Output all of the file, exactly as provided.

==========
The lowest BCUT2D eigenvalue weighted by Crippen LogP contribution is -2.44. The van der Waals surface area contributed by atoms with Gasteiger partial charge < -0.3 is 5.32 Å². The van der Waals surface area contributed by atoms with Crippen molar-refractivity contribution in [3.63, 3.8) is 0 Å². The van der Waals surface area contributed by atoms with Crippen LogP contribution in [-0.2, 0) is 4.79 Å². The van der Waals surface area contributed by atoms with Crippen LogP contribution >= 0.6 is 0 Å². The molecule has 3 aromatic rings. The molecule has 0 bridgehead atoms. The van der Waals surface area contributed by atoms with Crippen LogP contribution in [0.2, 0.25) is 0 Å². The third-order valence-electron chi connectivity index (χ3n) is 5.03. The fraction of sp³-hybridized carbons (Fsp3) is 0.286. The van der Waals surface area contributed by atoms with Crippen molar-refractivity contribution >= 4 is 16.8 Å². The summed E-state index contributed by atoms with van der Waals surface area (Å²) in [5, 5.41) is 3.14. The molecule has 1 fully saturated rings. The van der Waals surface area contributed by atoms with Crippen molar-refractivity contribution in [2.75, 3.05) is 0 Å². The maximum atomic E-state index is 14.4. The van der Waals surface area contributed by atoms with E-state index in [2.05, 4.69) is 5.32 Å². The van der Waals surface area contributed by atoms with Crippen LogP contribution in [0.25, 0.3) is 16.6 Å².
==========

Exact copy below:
The lowest BCUT2D eigenvalue weighted by Crippen LogP contribution is -2.44. The van der Waals surface area contributed by atoms with Gasteiger partial charge < -0.3 is 5.32 Å². The van der Waals surface area contributed by atoms with Crippen molar-refractivity contribution in [3.63, 3.8) is 0 Å². The van der Waals surface area contributed by atoms with Crippen LogP contribution in [-0.2, 0) is 4.79 Å². The van der Waals surface area contributed by atoms with Crippen LogP contribution >= 0.6 is 0 Å². The molecule has 3 aromatic rings. The molecule has 0 bridgehead atoms. The van der Waals surface area contributed by atoms with Crippen LogP contribution in [0.2, 0.25) is 0 Å². The third-order valence-electron chi connectivity index (χ3n) is 5.03. The fraction of sp³-hybridized carbons (Fsp3) is 0.286. The van der Waals surface area contributed by atoms with Crippen molar-refractivity contribution >= 4 is 16.8 Å². The summed E-state index contributed by atoms with van der Waals surface area (Å²) in [5, 5.41) is 3.14. The molecule has 1 fully saturated rings. The van der Waals surface area contributed by atoms with Crippen molar-refractivity contribution in [2.75, 3.05) is 0 Å². The maximum atomic E-state index is 14.4. The van der Waals surface area contributed by atoms with E-state index in [2.05, 4.69) is 5.32 Å². The van der Waals surface area contributed by atoms with Crippen LogP contribution in [0.25, 0.3) is 16.6 Å².